HIGHT IN SCELZI'S REARVIEW MIRROR AS SERIES MOVES TO MAPLE GROVE Rookie 1-Point Behind in Race for POWERade Championship READING, Pa. -- Points leader Gary Scelzi has characterized Robert Hight, the driver immediately behind him in the NHRA...
HIGHT IN SCELZI'S REARVIEW MIRROR AS SERIES MOVES TO MAPLE GROVE
Rookie 1-Point Behind in Race for POWERade Championship
READING, Pa. -- Points leader Gary Scelzi has characterized Robert Hight, the driver immediately behind him in the NHRA POWERade point standings, as an anomaly, a rookie who doesn't act like one.
In fact, Hight, driver of the Automobile Club of Southern California Ford Mustang for Team Castrol and John Force Racing, is the first rookie since Scelzi himself with a chance to win a series championship.
Entering this week's 21st annual Toyo Tires Nationals at Maple Grove Raceway, Hight is a single point behind the leader in a championship battle in which just 55 points separate five drivers including Hight's Castrol teammates, John Force and Eric Medlen.
Already the runaway leader in the race for the Auto Club Road to the Future Award, which identifies the NHRA's Rookie-of-the-Year, Hight is in position to duplicate Scelzi's 1997 rookie run to the NHRA Top Fuel Championship
However, unlike Scelzi, who had won NHRA national events in the Top Alcohol Dragster and Top Alcohol Funny Car classes before he ever climbed into the cockpit of a professional race car, Hight had not driven a vehicle of any kind in competition before the start of the current season.
In many ways, that makes his performance, even if it doesn't produce a championship, more impressive than Scelzi's.
As a crewmember, Hight celebrated six championships with Force before abandoning the road in 2000 to assume new duties as facility manager at the JFR shop facility in Yorba Linda, Calif., which allowed him to spend more time with his wife, Force's oldest daughter, Adria.
Although he now admits that he always harbored the dream of one day driving a race car, Hight never confided in anyone, believing that the opportunity never would present itself in an environment in which there were many more qualified drivers than there were available race cars.
That situation changed at the end of the 2003 season, however, when Tony Pedregon left the team after driving the Castrol SYNTEC® Ford to the championship. Instead of putting a veteran driver in the car, Force opted to promote from within and give Eric Medlen, one of Hight's former crewmates, an opportunity.
When Medlen won at Brainerd, Minn., and finished fifth in POWERade points, it opened the door for Hight, who has made the most of the opportunity. He qualified No. 1 in just his third start, won in his fourth and, by the 13th race of the season, was the points leader.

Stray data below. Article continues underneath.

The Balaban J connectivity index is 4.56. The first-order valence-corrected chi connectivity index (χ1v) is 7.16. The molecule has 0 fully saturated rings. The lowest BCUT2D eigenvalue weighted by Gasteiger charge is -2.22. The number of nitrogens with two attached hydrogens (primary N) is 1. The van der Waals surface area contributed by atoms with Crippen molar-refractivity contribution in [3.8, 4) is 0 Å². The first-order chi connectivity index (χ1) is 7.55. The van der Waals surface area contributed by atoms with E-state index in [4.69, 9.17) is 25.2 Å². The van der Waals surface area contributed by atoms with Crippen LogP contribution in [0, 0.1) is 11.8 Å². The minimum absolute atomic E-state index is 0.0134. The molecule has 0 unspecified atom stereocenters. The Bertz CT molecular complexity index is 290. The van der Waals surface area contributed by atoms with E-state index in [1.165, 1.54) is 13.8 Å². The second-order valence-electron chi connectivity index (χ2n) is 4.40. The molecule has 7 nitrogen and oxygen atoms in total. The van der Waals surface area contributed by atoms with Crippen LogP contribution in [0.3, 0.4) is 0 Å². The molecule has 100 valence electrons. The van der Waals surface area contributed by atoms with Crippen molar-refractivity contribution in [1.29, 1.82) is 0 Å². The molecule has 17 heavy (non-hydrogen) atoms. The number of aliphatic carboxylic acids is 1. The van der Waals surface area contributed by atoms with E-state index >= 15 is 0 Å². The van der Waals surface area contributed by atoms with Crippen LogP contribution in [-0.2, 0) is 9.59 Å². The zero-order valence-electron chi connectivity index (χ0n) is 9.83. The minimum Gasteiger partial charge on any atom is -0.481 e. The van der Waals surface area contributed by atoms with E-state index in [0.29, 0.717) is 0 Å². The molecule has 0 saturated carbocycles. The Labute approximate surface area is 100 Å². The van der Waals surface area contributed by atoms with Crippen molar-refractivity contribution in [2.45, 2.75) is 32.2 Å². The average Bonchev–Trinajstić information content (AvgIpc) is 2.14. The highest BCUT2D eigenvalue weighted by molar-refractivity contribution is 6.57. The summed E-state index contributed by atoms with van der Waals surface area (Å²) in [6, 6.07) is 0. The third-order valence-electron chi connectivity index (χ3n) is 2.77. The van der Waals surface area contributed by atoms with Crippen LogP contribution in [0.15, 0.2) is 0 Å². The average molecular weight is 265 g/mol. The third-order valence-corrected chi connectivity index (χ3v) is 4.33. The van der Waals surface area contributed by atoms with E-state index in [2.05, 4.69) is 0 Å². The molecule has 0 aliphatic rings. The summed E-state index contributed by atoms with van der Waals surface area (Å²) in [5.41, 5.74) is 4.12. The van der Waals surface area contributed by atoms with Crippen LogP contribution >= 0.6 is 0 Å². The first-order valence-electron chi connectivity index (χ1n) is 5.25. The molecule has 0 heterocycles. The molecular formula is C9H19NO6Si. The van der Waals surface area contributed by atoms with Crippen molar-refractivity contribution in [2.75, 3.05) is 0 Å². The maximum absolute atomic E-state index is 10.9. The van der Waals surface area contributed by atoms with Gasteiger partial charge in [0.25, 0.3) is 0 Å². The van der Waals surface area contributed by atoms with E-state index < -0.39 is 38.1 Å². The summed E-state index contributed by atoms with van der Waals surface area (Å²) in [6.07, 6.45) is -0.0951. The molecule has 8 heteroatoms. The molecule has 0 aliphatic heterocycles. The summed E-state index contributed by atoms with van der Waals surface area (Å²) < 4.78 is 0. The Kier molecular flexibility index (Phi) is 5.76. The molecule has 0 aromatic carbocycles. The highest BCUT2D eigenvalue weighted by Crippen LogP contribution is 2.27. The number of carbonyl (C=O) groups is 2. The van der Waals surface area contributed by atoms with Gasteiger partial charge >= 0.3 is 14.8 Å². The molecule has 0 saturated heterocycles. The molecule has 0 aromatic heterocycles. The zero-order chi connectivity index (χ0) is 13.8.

Ironically, Scelzi was one of the first to recognize the 36-year-old Hight's potential.
After watching the rookie in pre-season testing, the Dodge driver said Hight not only would be the series Rookie-of-the-Year, "he's a marksman (a trapshooting champion) and the concentration he uses in that sport is really helping him," he said. "He'll be a big player."
That proved to be prophetic, too much so for the points leader who recently has posed the question "when is this kid gonna act like a rookie and make some mistakes?"
For his part, Hight has tried to ignore the hype and remain focused on the prize, the $400,000 POWERade championship that, for the last 12 years, has remained in the possession of Force Racing.
Moreover, he has continued to recite his mantra: "I still have a lot to learn. (Crew chief) Jimmy Prock has given me a race car capable of winning the championship. John has given me the resources and the support. If there's a weak link, it's me."
With just five races remaining, it's beginning to appear that Scelzi's original evaluation may be far more accurate than Hight's. If so, it's going to give the points leader very little satisfaction.
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Did You Know? Of all of Robert's rookie accomplishments, the most impressive may be his qualification for the Skoal Showdown bonus race in which drivers earn points from one September to the next. While the other seven qualifiers earned their positions in a full 23 races, Hight earned his in only 17....Robert is a past participant in the American Trapshooting Association's Grand National in Vandalia, Ohio, the world's largest target shoot. He once achieved a shooting grand slam by hitting 400 consecutive targets 200 at the standard distance (16 yards), 100 at the maximum handicap distance (27 yards) and 100 doubles (two targets at once....Robert is married to Force's oldest daughter, Adria, the CFO of JFR, Inc., and is the father of his only grandchild, Autumn Danielle Hight, who just celebrated her first birthday.